Brad: (28:07)

Yeah, definitely. So how do you do it for? One of the things I really like about so Big Commerce and now as a brand probably doesn’t have to do this. Like you probably don’t have to go into this level of detail and other things but you do because I think like you, you know, you’re doing and you’re awesome and like you guys are all super smart but especially when it comes to like the super big in-depth reports, guides, all the things you put together. How do you, like how do you manage and scale all that? Do you have like your freelance network that you lean on for like the ongoing kind of one off or you know, weekly stuff versus like in house you’re taking on like the bigger, more ambitious stuff. How do you use your split up time and resources?

Tracey : (28:45)

Oh Man. So there’s so many ways to answer this. So one first and foremost, up until about nine months ago, the way we were doing that was I was writing all of that. Um, that was, that was like the plain and simple answered all of it. Um, now the way we do it is, um, we, so for a really, really long time, the commerce partners for commercials, I can network with like 3000 partners, agency partners, technology partners, ed partners, like just friends like we know. So there’s so many people, um, that have tools and technologies who are smart, who are building really cool things that I’m wanting to be featured on our blog. And for a really long time, our answer to them was no. Um, because we were trying to build credibility and ranking on our blog, we needed to really, really lock it down and be very specific and very strategic about what we were building, which ultimately meant, sadly for me.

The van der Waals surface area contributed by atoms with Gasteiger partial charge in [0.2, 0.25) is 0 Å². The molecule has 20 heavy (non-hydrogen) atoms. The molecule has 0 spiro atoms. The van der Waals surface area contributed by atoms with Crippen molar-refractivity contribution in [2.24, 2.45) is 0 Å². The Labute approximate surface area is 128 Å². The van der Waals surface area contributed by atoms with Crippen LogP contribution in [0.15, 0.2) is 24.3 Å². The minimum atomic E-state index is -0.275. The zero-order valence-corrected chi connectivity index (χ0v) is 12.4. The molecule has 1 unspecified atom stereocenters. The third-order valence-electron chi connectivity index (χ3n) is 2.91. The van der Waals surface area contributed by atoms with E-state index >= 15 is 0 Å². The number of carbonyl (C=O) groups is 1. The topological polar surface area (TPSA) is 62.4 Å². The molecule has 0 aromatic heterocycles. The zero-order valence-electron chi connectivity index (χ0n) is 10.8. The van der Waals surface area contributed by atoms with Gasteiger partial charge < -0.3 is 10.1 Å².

Tracey : (29:44)

Um, but also it’s bittersweet. Like it was hard, but it’s turned out well. Um, that, that I was writing the vast majority of that content. Now when that was happening, we were publishing maybe once to twice a week. Um, and it would kind of vary a little bit. Uh, these days we’re publishing about three times a week though I think we’re about to go back down to two for lots of reasons. But, um, what we’ve changed is, uh, our SEO manager who is fantastic and it’s so smart, um, essentially said, look, I bet if I built out an outline, like an optimized outline for every article that we could hand that off to partners and get them to get us 70-80% of the way there in terms of the content that we want. Right. And if partners can’t do it, if that’s not something that they’re up for, because keep in mind also use, we would accept some partner publications in the past, but we were very prescriptive in terms of it needs to be at least 5,000 words.